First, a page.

A once in a 20 year opportunity to get the legislation correct

The main points that came out of the Westminster Legal Policy Forum keynote seminar on “Leasehold reform in England and Wales – implementing the legislation, its impact, and option for further reform” last month in respect of acquiring the freehold or extending a lease were as follows:

  1. Grounds rents that double / treble are ‘bad news’ and are likely to outlawed in line with the Leasehold Reform (Ground Rent) Act 2022 that became law on 30th June year (where the ground rents on most new qualifying leases cannot legally be for anything more than one peppercorn pa).
  2. An alternative of replacing doubling ground rents linked to say RPI is fine save that if inflation (as is now currently the case) rises to double digits, then the revised rent will also be somewhat onerous.
  3. There was no discussion though on the issue of commuting onerous ground rents to 0.1% of freehold value as proposed by the Law Commission.
  4. There was no issue on the prescription of capitalisation rates.
  5. The abolition of marriage value – which is a more difficult subject as its enactment will result in £billions of lost income streams to landlords / pension funds and as a result open to legal challenge (e.g.: Human Rights legislation or some other judicial review).
  6. Relativity – This could be adjusted based on an underlying hedonic regression model carried out by the Bates (formerly Cass) Business School over the past 2 years on some 13,500 transactions to establish a with rights (i.e. market value) graph to determine the percentage freehold value of a lease before then adjusting to Option Price Modelling to find the relevant relativity for the value of a lease in a No Act World.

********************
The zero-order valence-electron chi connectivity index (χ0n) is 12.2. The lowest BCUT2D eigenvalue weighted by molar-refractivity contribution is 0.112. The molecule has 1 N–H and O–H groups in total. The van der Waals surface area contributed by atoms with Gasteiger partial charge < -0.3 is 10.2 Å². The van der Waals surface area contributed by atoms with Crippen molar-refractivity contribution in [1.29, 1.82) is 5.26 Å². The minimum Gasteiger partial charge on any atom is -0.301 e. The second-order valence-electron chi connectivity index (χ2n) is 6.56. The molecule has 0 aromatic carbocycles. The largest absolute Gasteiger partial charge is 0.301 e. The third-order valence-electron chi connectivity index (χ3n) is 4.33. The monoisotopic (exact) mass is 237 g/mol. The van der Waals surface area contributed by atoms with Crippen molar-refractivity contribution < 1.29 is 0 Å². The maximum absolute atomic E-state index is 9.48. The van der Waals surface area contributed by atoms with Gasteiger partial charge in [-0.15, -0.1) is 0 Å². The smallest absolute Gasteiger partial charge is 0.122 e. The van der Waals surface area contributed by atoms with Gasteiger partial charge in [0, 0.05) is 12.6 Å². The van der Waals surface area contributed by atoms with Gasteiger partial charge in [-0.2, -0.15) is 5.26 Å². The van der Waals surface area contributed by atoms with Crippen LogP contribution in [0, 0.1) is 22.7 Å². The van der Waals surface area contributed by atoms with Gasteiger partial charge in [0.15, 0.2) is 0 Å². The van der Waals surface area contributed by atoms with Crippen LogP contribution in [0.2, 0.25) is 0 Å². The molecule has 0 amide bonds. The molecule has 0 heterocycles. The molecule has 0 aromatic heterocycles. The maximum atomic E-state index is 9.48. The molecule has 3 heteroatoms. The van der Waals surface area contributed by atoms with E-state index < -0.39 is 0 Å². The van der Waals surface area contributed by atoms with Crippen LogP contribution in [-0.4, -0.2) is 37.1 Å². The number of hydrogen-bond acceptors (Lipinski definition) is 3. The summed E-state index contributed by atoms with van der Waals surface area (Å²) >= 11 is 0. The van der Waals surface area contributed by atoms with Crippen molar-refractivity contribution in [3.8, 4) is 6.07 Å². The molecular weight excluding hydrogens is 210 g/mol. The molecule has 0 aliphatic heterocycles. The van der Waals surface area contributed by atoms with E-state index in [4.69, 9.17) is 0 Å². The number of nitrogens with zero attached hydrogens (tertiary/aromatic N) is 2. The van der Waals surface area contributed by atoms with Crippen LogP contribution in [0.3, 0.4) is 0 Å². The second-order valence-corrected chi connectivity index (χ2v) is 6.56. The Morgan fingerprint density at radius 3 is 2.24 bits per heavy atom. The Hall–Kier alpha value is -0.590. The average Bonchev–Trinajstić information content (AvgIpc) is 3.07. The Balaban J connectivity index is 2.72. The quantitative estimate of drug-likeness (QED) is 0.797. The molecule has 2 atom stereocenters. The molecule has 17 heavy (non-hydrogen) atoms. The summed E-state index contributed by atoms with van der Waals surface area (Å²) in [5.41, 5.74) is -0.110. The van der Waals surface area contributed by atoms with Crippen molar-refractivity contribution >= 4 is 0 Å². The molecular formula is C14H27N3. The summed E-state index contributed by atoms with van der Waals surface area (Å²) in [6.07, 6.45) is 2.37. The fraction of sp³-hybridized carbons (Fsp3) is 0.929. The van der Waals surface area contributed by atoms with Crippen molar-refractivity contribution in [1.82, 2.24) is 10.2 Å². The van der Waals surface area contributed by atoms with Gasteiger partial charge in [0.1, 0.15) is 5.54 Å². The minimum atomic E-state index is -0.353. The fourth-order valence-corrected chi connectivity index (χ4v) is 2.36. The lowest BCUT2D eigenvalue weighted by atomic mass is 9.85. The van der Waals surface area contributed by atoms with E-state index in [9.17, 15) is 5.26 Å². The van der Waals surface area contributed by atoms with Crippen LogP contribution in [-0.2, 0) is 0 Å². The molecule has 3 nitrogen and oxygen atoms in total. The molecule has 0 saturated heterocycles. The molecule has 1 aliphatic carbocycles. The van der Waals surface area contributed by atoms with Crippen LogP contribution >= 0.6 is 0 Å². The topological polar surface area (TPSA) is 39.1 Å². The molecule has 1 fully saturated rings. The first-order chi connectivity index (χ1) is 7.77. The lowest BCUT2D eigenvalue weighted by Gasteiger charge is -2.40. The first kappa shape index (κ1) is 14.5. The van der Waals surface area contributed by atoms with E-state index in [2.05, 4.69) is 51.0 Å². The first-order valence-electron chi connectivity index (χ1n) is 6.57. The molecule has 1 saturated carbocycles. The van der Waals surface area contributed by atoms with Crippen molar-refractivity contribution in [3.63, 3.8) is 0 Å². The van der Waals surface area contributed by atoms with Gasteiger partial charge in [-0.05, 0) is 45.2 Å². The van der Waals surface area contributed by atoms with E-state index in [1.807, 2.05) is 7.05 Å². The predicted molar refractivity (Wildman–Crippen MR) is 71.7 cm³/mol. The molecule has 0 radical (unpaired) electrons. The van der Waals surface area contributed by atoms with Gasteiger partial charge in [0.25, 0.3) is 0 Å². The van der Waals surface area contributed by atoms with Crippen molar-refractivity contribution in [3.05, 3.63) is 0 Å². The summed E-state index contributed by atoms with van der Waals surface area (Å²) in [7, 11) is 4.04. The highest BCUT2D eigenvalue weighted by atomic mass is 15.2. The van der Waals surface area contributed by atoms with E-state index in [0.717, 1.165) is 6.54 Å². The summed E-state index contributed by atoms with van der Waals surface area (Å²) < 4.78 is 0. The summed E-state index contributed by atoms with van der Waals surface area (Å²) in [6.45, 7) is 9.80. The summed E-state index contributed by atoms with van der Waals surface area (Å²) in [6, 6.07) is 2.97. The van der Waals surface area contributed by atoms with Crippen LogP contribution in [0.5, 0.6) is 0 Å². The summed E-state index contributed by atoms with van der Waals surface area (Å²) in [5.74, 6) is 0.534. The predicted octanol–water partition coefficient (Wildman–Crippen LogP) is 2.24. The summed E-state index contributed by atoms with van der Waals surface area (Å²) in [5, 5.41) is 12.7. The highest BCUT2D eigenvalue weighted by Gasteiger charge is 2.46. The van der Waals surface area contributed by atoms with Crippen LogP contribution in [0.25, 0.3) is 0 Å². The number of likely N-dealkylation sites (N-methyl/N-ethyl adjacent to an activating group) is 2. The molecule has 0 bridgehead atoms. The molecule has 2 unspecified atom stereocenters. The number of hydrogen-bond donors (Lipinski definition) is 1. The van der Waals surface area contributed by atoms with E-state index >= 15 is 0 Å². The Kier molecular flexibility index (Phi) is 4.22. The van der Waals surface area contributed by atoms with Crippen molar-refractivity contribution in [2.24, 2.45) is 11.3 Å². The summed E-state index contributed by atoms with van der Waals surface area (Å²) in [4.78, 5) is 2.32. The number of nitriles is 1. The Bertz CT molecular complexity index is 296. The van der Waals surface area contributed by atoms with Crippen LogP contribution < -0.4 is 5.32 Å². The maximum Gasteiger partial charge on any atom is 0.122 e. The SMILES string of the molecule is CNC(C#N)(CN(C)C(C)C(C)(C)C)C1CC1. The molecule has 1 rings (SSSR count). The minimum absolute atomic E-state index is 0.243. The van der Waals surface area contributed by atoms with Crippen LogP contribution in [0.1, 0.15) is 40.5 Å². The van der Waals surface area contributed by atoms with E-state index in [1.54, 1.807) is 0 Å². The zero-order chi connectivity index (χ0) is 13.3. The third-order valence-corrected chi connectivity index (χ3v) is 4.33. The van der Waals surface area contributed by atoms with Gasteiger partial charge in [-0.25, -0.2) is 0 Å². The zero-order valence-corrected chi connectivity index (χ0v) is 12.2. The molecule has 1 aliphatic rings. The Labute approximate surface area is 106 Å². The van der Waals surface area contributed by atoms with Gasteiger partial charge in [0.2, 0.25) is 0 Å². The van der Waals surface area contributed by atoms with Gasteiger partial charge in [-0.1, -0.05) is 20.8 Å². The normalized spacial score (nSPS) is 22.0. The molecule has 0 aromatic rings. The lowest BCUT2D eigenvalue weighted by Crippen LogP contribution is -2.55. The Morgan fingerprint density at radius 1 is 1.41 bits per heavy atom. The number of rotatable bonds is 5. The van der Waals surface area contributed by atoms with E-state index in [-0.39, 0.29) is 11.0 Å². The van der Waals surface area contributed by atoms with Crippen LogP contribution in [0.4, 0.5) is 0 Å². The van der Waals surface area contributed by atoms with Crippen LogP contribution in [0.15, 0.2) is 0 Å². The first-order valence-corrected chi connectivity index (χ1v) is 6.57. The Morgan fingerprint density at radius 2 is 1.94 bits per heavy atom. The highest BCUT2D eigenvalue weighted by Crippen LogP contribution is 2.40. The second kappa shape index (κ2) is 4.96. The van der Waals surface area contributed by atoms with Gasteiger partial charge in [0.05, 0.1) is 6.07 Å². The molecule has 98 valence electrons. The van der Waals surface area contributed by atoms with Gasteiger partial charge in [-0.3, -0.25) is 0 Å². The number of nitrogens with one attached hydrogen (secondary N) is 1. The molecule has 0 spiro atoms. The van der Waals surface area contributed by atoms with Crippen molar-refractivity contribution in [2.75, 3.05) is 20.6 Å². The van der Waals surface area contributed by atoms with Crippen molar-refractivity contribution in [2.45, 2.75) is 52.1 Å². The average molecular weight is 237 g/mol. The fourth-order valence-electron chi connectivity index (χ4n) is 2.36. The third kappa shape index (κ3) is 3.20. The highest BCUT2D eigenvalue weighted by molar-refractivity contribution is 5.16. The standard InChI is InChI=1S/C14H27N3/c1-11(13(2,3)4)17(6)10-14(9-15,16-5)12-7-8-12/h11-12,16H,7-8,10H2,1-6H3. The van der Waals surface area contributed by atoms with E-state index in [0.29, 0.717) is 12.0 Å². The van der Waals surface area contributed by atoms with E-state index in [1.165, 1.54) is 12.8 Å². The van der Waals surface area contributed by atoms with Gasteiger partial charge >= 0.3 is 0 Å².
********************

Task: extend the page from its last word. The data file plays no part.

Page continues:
7. There was real concern that politicians won’t be able to get their heads around Option Price Modelling and “will have a real battle” before Parliament can get to legislate “as to what the implications are for all the different actions they might take.”

In summing up:

The valuation solution could be to compensate landlords fairly per the points listed above but without abolishing marriage value altogether to avoid the risk of legal challenges under Human Rights legislation or some other judicial review.

And most importantly –

This is a one in a 20 year opportunity to reform the leasehold reform acts and it is essential that those advising the government can “speak in language that parliamentarians understand and that the ministers are well advised as well as the MP’s and peers who will scrutinise the legislation.” Everything should be thought through and put into a new Bill rather than come up with a series of amendments to the existing legislation later on to try and get it right.